In order to evoke the spirit of Dead Poets Society, Clow and Jobs wanted to get Robin Williams to read the narration. His agent said that Williams didn’t do ads, so Jobs tried to call him directly. He got through to Williams’s wife, who would not let him talk to the actor because she knew how persuasive he could be. They also considered Maya Angelou and Tom Hanks. At a fund-raising dinner featuring Bill Clinton that fall, Jobs pulled the president aside and asked him to telephone Hanks to talk him into it, but the president pocket-vetoed the request. They ended up with Richard Dreyfuss, who was a dedicated Apple fan.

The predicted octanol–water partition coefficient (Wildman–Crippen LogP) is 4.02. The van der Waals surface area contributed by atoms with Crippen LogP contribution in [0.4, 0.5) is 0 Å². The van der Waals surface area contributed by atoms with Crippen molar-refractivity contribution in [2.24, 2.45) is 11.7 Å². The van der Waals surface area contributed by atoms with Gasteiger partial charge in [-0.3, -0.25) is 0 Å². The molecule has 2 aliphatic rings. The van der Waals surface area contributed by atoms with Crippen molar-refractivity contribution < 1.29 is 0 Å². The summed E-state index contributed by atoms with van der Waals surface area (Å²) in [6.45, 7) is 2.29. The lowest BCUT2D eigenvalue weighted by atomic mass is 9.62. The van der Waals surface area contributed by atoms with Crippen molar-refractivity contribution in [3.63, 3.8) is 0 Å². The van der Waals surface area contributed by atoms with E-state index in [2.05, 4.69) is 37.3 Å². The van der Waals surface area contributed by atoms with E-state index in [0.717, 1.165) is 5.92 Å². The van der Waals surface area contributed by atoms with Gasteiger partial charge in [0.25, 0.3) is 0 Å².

In addition to the television commercials, they created one of the most memorable print campaigns in history. Each ad featured a black-and-white portrait of an iconic historical figure with just the Apple logo and the words “Think Different” in the corner. Making it particularly engaging was that the faces were not captioned. Some of them—Einstein, Gandhi, Lennon, Dylan, Picasso, Edison, Chaplin, King—were easy to identify. But others caused people to pause, puzzle, and maybe ask a friend to put a name to the face: Martha Graham, Ansel Adams, Richard Feynman, Maria Callas, Frank Lloyd Wright, James Watson, Amelia Earhart.